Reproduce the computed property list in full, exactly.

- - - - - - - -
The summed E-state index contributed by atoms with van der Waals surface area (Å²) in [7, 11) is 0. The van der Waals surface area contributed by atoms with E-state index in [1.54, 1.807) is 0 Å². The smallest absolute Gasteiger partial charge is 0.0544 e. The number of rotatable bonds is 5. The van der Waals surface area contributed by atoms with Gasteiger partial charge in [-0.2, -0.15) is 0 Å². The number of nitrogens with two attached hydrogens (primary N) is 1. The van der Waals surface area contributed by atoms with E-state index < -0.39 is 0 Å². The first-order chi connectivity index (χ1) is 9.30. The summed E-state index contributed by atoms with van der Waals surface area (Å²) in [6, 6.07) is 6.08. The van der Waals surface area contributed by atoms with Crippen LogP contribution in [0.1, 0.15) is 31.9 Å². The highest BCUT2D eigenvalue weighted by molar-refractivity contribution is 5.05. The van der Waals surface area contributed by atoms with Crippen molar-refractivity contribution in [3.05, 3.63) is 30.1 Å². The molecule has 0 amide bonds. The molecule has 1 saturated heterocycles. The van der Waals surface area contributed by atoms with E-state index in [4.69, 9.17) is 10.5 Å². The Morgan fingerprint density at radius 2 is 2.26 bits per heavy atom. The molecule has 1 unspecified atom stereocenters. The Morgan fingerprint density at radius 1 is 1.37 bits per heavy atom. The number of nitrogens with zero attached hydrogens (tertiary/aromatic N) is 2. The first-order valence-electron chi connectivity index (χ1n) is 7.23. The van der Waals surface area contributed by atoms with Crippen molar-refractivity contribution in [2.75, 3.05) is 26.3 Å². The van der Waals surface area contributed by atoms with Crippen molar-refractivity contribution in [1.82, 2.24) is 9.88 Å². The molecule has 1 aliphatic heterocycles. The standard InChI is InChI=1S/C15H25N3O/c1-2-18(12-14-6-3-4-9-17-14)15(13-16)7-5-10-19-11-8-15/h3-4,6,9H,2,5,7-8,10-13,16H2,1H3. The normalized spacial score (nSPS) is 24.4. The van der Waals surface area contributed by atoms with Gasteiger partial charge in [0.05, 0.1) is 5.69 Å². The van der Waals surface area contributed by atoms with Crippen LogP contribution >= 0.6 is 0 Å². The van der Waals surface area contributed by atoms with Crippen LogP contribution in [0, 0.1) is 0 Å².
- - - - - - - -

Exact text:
The summed E-state index contributed by atoms with van der Waals surface area (Å²) in [7, 11) is 0. The van der Waals surface area contributed by atoms with E-state index in [1.54, 1.807) is 0 Å². The smallest absolute Gasteiger partial charge is 0.0544 e. The number of rotatable bonds is 5. The van der Waals surface area contributed by atoms with Gasteiger partial charge in [-0.2, -0.15) is 0 Å². The number of nitrogens with two attached hydrogens (primary N) is 1. The van der Waals surface area contributed by atoms with E-state index < -0.39 is 0 Å². The first-order chi connectivity index (χ1) is 9.30. The summed E-state index contributed by atoms with van der Waals surface area (Å²) in [6, 6.07) is 6.08. The van der Waals surface area contributed by atoms with Crippen LogP contribution in [0.1, 0.15) is 31.9 Å². The highest BCUT2D eigenvalue weighted by molar-refractivity contribution is 5.05. The van der Waals surface area contributed by atoms with Crippen molar-refractivity contribution in [3.05, 3.63) is 30.1 Å². The molecule has 0 amide bonds. The molecule has 1 saturated heterocycles. The van der Waals surface area contributed by atoms with E-state index in [4.69, 9.17) is 10.5 Å². The Morgan fingerprint density at radius 2 is 2.26 bits per heavy atom. The molecule has 1 unspecified atom stereocenters. The Morgan fingerprint density at radius 1 is 1.37 bits per heavy atom. The number of nitrogens with zero attached hydrogens (tertiary/aromatic N) is 2. The first-order valence-electron chi connectivity index (χ1n) is 7.23. The van der Waals surface area contributed by atoms with Crippen molar-refractivity contribution in [2.75, 3.05) is 26.3 Å². The van der Waals surface area contributed by atoms with Crippen molar-refractivity contribution in [1.82, 2.24) is 9.88 Å². The molecule has 1 aliphatic heterocycles. The standard InChI is InChI=1S/C15H25N3O/c1-2-18(12-14-6-3-4-9-17-14)15(13-16)7-5-10-19-11-8-15/h3-4,6,9H,2,5,7-8,10-13,16H2,1H3. The normalized spacial score (nSPS) is 24.4. The van der Waals surface area contributed by atoms with Gasteiger partial charge in [0.05, 0.1) is 5.69 Å². The van der Waals surface area contributed by atoms with Crippen LogP contribution >= 0.6 is 0 Å². The van der Waals surface area contributed by atoms with Crippen LogP contribution in [0, 0.1) is 0 Å².